King Mohammed VI’s Africa-centered policy and Morocco’s comparative advantage in some African pursits are gaining Rabat a strong footing in African politics.
Rabat – Malian President Ibrahim Boubacar Keita has renewed his country’s commitment to “loyal friendship” and “strategic partnership” with Morocco.
Seizing the opportunity of an audience with the Moroccan ambassador in Bamako, Hassan Naciri, President Keita spoke in the warmest terms of his country’s bilateral relations with their “brother country” Morocco.
In recent years, Morocco’s standing has significantly improved in Africa.
Under the guidance of King Mohammed VI, Morocco’s institutionalized entry in its “African family” was sealed in January 2017, when the African Union welcomed Morocco’s membership application.
Since then, the kingdom’s impact on continental matters has been felt throughout meetings and discussions on Africa. Rabat’s impact is particularly visible in Francophone African countries—like Mali—that share close cultural and historical ties with Morocco.
“If there is a country that wants a loyal and brotherly relationship with Morocco, of course that would be Mali,” Keita said. He cited the “close history” and “the singular partnership” binding the two states.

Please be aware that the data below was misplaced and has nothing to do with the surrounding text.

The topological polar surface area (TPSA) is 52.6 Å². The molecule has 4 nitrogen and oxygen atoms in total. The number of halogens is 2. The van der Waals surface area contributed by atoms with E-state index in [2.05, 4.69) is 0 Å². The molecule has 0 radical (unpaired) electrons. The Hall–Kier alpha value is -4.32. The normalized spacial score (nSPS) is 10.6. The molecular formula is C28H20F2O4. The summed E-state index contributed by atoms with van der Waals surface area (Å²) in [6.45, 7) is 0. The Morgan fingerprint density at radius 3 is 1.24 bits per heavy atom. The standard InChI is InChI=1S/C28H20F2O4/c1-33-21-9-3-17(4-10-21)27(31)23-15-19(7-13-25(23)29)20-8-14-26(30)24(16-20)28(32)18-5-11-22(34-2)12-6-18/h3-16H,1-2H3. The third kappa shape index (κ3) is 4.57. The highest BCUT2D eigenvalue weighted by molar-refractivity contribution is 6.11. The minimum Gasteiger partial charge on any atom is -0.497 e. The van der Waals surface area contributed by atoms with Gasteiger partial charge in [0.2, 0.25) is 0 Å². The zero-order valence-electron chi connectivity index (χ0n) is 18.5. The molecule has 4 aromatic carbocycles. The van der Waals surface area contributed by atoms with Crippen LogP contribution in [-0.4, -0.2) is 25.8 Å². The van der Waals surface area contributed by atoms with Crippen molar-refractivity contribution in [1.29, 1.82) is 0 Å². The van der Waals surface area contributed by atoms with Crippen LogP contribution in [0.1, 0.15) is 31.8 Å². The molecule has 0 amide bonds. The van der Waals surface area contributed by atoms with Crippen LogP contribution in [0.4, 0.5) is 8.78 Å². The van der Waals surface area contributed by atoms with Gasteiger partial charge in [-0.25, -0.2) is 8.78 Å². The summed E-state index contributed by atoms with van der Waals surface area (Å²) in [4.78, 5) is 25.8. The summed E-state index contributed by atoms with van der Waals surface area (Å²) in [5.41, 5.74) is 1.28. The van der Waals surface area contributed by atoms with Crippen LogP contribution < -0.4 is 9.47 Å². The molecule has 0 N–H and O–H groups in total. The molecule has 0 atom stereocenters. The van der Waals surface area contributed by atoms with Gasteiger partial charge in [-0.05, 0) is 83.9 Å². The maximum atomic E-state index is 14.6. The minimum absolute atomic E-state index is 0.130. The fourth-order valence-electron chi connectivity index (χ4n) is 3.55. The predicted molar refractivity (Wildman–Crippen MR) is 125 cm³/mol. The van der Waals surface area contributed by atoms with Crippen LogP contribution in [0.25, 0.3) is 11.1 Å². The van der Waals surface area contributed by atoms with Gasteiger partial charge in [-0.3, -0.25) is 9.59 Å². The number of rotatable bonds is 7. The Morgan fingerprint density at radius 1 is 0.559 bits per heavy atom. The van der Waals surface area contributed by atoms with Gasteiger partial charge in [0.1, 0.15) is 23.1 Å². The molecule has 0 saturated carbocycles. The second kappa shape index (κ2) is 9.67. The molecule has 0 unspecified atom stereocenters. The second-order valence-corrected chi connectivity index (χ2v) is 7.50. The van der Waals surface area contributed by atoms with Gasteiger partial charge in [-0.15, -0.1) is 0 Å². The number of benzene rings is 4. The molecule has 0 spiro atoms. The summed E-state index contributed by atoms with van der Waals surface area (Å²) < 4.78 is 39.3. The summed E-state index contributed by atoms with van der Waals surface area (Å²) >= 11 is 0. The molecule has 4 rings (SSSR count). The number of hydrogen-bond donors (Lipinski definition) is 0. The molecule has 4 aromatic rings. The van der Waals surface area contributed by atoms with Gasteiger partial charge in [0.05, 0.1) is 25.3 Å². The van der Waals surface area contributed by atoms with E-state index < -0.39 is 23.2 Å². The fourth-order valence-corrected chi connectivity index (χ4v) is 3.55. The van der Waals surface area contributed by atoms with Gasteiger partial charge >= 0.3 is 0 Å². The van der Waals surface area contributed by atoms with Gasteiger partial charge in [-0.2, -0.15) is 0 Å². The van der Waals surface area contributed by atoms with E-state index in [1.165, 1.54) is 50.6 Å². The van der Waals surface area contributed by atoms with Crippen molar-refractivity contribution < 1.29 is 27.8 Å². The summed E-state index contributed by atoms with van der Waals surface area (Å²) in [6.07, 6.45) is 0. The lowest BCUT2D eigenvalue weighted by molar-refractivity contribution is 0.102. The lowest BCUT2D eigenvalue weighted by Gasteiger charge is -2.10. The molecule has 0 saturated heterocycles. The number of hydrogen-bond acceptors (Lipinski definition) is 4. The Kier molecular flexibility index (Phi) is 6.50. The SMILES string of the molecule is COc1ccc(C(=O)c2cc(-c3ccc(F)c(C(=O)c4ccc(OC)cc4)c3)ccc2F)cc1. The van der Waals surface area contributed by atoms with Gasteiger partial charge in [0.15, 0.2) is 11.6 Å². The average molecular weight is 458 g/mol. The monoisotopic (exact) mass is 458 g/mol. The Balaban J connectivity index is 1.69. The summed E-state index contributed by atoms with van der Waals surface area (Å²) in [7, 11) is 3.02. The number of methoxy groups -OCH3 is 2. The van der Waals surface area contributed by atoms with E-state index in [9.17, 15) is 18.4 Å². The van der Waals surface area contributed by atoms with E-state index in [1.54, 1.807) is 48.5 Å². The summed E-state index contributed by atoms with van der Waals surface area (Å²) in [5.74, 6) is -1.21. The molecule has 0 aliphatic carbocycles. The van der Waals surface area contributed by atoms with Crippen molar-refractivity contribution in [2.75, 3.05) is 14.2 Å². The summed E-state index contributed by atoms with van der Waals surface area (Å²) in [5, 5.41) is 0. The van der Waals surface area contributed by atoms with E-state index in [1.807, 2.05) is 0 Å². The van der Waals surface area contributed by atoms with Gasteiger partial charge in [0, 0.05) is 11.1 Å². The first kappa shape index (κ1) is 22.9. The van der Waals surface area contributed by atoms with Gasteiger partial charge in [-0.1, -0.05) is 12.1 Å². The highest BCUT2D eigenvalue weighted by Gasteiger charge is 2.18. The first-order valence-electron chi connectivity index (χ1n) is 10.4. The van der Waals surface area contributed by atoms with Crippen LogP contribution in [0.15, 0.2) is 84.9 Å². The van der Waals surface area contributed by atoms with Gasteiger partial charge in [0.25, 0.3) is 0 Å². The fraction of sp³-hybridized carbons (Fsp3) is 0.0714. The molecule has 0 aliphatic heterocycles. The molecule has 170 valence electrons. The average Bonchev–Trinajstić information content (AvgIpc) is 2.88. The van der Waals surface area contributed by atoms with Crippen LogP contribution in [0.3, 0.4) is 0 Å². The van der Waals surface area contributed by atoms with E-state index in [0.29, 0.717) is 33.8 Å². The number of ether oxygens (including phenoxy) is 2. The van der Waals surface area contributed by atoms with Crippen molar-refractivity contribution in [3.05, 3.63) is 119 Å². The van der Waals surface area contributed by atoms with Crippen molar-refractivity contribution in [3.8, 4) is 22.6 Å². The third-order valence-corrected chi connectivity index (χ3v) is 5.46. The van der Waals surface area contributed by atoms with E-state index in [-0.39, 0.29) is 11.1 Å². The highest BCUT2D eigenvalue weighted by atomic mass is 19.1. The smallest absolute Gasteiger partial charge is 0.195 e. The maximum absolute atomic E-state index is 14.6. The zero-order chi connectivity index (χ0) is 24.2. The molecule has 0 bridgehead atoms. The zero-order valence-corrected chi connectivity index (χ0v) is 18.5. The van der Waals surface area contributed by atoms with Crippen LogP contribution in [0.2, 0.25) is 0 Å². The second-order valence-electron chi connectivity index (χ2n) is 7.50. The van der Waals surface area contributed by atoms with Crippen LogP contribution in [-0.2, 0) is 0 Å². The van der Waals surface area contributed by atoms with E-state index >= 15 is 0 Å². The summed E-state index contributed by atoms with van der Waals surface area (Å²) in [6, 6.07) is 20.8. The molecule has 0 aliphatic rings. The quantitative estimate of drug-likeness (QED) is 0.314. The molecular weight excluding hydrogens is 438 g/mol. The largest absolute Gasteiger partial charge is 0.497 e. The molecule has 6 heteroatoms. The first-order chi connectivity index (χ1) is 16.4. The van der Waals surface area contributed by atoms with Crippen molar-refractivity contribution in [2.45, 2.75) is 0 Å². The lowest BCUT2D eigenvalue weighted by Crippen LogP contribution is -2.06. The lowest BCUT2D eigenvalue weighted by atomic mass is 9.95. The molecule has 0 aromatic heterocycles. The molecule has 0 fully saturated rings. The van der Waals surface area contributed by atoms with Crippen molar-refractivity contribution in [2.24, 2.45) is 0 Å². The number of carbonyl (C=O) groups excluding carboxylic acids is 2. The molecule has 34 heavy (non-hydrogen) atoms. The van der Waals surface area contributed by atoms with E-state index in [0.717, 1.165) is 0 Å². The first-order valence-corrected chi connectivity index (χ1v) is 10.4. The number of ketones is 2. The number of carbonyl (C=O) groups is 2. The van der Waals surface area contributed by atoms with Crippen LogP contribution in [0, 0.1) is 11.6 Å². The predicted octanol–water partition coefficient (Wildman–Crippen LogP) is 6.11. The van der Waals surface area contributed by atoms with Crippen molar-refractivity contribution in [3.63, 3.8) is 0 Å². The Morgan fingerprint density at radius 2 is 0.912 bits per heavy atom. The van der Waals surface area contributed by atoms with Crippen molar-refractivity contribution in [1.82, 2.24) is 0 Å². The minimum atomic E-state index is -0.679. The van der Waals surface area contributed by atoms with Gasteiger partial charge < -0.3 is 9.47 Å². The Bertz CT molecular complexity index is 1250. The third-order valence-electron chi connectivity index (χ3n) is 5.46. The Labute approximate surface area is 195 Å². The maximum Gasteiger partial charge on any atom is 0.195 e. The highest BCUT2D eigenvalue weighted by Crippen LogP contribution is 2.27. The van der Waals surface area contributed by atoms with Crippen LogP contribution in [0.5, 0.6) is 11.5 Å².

“Mali’s sentiments towards Morocco have not faded,” the president went on to argue. Instead, he noted, the lingering sentiments of friendship and brotherhood are the reflection of their “historic depth.”
Once hailed for its democratic performance, Mali is today facing a tough socio-political challenge from the deep-rooted threat of radical Islamism. The country’s north is de facto ruled by Islamist groups, and confrontations with the national army are part of northern Mali’s everyday experiences.
In addition to the established cultural and trade relations with Morocco, a key focus of Malian authorities in their partnership with Rabat is to benefit from Morocco’s documented success against the likes of the radicalized fighters wreaking havoc in northern Mali.
Malians feature among the most-represented populations at Morocco’s Mohammed VI Institute for Imams. The West African country seeks to adopt Morocco’s moderate and diversity-accommodating Malaki Islamic tradition to decrease the appeal of radicalized groups among Malian youth.
Of the Mohammed VI Institute, President Keita said that “it is an excellent initiative that illustrates King Mohammed VI’s genius to tackle evil at its roots.”